The Imperial War Museum has just opened an exhibition by Wim Wenders, Photographing Ground Zero, to commemorate the anniversary of the 9/11 attacks. For such a huge event, 20 years ago, the free-to-enter display of his work is measured, thought-provoking, and highly recommended.
Wenders, a successful Hollywood film director, was present at the site of Ground Zero in the aftermath of that tragic day. He gained access by assisting his friend and the official 9/11 photographer, Joel Meyerowitz. Wenders was on the site, early in the morning, for only 6 hours, but in that time he has captured some spectacular images, and a selection of these, in large landscape and portrait form, make up the exhibition that opened on Friday 10th September. For those expert photographers out there, they are C-prints from Wenders’ 6×17 panoramic colour negatives.
The most remarkable thing to notice is sunbeam in each image. Wenders was at Ground Zero on a beautifully clear day, which reminded me of that day in September, but this time with the sun lower down in the sky. The light reflects off tall buildings into the maelstrom of what’s left of the Twin Towers. Wenders has captured the chaos of the masonry, metal, dust and of course most terrible of all, though invisible, the victims of that horrific event.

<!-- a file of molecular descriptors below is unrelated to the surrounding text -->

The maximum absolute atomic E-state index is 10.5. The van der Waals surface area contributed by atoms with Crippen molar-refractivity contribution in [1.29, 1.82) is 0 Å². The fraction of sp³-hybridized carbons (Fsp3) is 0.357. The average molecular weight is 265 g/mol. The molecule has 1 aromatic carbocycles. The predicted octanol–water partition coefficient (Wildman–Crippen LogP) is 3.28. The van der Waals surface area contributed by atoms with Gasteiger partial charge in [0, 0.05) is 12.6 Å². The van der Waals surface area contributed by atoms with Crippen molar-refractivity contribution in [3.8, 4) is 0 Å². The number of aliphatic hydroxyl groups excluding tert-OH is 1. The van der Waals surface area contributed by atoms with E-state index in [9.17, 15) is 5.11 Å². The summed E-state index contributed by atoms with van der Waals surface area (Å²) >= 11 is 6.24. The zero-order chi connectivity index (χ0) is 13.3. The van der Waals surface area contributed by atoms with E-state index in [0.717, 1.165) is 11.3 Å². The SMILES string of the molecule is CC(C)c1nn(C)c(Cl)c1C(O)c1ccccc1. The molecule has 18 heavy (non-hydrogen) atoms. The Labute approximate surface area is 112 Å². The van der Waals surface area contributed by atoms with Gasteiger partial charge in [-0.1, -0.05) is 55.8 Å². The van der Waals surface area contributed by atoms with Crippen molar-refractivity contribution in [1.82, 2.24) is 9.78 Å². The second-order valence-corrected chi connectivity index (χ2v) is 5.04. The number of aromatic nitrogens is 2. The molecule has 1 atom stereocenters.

When introducing the exhibition, Wenders spoke about the atmosphere as workers sifted through the rubble. There were no raised voices, and it was very quiet. When remains were found, hard hats were removed in respect for the victims. The site itself was a hell hole, but then those shafts of light lit up the area, and as he photographed, he felt a sense of hope. He mentioned his companion, Meyerowitz, had been there weeks but not seen the sun shine through like that. His images capture a sense of serenity, and Wenders found the mess, in some way, beautiful.
There is clear delineation in all the pictures. Clear blue sky, bright light, tall and intact buildings, then steam rising up from the ground, and finally the wreckage. Men working amid the debris, and, as we now know, many suffered respiratory disease.
Wenders spoke of his optimism as he photographed those sunbeams, but this was before the War on Terror was declared, and as I left the IWM, in the atrium I passed an exhibit of what is left of a car, destroyed in a Baghdad bomb.